The Temple Institute: Tourists Targeted amid Jerusalem Riots

 

 


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Tourists Targeted amid Jerusalem Riots

reprinted from The Jerusalem Post
Feb. 11, 2007

Rebecca Anna Stoil and Joshua Brannon

A bus carrying Canadian tourists in east Jerusalem was pelted with stones Saturday in what police described as an organized protest spurred by Hamas. The incident came a day after security forces stormed the Temple Mount to disperse Muslims violently protesting the construction work at the Mughrabi Gate. The Canadian tourists, who were near the Mount of Olives when the bus came under attack, escaped unharmed, after police rushed to the scene to escort the bus to safety. The bus, however, was damaged by the rocks.

Earlier Saturday, teenagers in east Jerusalem ignited large garbage containers just outside the Old City and threw rocks at nearby police while burning an Israeli flag. Three youths were arrested while throwing rocks at police near the bus terminal on Sultan Suleiman Street, across the street from Damascus Gate. Six masked assailants were arrested after throwing rocks at police near the Flower Gate. The six were caught on film by security video cameras. Jerusalem police chief Ilan Franco said the Saturday events seemed to indicate a "specific organization" that pointed to Hamas's instigation of the acts of public disorder that began early last week but reached a peak following the Friday prayers at the Temple Mount.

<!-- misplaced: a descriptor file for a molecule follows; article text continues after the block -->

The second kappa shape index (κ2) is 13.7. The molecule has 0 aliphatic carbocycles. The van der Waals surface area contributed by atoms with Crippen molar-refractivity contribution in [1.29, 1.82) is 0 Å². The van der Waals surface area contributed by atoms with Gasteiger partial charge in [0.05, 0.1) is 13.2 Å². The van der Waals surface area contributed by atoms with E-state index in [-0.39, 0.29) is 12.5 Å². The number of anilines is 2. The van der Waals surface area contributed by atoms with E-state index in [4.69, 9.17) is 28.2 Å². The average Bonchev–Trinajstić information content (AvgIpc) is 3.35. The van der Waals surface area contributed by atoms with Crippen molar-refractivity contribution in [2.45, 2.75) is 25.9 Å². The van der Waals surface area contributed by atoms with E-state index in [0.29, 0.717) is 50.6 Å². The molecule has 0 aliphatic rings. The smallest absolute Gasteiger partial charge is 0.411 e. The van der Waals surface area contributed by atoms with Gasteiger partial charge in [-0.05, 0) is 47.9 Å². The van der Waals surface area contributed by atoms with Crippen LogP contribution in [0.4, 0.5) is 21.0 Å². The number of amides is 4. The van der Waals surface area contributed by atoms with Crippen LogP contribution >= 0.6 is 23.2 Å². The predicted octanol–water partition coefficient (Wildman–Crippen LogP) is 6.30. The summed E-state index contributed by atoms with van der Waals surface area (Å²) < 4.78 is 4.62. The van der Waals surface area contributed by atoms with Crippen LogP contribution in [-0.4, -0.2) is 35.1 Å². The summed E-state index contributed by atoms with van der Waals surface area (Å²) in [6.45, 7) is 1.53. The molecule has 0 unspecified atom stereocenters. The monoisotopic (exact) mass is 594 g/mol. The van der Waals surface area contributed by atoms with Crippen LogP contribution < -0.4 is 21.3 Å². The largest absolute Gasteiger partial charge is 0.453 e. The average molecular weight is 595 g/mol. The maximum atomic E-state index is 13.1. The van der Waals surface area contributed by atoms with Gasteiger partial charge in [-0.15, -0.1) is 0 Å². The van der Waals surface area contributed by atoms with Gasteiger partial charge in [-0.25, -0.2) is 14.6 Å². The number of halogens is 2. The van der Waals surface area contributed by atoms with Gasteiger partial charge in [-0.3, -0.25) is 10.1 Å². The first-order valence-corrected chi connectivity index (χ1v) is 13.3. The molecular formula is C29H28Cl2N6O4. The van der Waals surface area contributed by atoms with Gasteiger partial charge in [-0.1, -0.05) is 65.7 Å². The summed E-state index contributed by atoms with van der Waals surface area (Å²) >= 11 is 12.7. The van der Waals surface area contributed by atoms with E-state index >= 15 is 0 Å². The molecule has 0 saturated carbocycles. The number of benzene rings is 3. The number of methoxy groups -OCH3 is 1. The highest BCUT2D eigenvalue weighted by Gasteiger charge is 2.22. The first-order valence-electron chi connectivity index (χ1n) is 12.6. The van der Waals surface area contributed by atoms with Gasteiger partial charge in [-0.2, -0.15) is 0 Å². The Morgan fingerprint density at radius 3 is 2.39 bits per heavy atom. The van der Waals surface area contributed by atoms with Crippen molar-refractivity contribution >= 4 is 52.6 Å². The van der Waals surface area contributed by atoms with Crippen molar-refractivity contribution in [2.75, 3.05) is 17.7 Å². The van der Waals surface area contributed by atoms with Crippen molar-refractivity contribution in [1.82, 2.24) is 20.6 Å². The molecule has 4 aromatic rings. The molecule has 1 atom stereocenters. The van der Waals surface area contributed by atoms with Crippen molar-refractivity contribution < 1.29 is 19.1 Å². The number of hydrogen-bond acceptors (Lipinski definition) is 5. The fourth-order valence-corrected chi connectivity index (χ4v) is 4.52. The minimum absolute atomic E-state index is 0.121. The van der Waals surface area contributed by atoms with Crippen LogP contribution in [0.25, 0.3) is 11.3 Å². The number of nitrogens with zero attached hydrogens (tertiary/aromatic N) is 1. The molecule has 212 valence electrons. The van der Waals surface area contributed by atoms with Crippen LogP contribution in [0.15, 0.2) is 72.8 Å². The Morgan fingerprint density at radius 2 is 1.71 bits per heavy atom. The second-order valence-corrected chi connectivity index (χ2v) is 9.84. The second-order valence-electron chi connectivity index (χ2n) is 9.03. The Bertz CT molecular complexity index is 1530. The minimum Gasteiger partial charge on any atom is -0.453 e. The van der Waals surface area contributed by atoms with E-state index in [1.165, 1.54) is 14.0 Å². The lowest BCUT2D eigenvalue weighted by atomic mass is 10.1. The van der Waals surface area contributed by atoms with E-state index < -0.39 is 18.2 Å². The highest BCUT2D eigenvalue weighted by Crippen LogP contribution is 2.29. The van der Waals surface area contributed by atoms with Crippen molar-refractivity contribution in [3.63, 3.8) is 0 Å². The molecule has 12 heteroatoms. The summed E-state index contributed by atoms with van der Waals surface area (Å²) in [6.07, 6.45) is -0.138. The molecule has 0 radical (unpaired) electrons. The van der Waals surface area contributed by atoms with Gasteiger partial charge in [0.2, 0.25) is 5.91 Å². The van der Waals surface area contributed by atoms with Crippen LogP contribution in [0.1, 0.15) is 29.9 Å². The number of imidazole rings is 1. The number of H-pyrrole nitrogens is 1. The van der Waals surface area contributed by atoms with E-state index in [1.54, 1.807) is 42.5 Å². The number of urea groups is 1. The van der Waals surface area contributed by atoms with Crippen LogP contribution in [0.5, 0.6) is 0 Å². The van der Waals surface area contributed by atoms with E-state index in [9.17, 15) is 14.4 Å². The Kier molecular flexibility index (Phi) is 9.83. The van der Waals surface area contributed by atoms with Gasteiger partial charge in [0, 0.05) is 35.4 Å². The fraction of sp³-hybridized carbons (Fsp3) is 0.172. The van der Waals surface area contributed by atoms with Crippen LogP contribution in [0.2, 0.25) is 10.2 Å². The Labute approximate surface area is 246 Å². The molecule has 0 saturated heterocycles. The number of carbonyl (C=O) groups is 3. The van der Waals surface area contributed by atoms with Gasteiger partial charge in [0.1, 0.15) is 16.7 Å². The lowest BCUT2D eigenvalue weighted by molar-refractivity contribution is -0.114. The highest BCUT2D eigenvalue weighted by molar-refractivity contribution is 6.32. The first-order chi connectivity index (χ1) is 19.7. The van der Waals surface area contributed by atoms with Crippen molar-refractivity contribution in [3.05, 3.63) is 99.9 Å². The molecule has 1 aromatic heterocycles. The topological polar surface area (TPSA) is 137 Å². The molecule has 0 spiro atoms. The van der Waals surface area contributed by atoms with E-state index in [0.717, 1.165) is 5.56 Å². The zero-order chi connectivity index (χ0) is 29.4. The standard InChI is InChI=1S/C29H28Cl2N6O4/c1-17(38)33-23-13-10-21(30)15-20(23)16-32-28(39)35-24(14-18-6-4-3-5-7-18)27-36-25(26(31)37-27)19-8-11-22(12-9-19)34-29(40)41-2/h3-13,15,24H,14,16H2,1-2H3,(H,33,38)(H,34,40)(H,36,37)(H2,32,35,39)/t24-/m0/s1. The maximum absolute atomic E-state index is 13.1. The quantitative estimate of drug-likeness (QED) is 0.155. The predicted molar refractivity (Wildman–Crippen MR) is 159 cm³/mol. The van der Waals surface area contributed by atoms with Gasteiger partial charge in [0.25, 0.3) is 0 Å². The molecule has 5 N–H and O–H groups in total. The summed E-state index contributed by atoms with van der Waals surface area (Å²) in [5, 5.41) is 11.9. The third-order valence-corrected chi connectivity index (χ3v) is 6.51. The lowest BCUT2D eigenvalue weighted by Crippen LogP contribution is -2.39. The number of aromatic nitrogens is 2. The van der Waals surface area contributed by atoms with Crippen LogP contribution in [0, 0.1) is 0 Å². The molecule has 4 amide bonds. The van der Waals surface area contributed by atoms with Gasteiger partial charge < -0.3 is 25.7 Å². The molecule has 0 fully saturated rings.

Some 2,700 police were stationed throughout Jerusalem Friday in order to maintain order in advance of and following the prayers at the holy site. Although entrance to the Temple Mount was restricted to Muslim-Israeli men over the age of 45 and Muslim-Israeli women of all ages, protests broke out immediately following the prayer service, with participants throwing rocks.

Worshipers were evacuated from the Western Wall plaza below the Temple Mount to avoid harm. Police spokesman Micky Rosenfeld said police only entered the Temple Mount after youth who had managed to sneak into the compound began throwing rocks, following firey anti-Israel sermons broadcast on speakers across the courtyard. According to Rosenfeld, 200 police officers entered through the compound's gates, and after being met by a hail of stones, fired stun grenades and used batons to disperse the protesters.

Approximately 150 protesters entered Al-Aksa Mosque itself, but police said they refrained from entering the mosque due to religious sensitivity, as Muslims consider it their third-holiest site. The standoff ended following negotiations between police and leaders of the Muslim community, including MK Taleb a-Sanaa (United Arab List).

Throughout the day, a total of 15 police officers and 18 protestors were wounded in the scuffle, both on the Temple Mount and in Old City streets leading to its gates.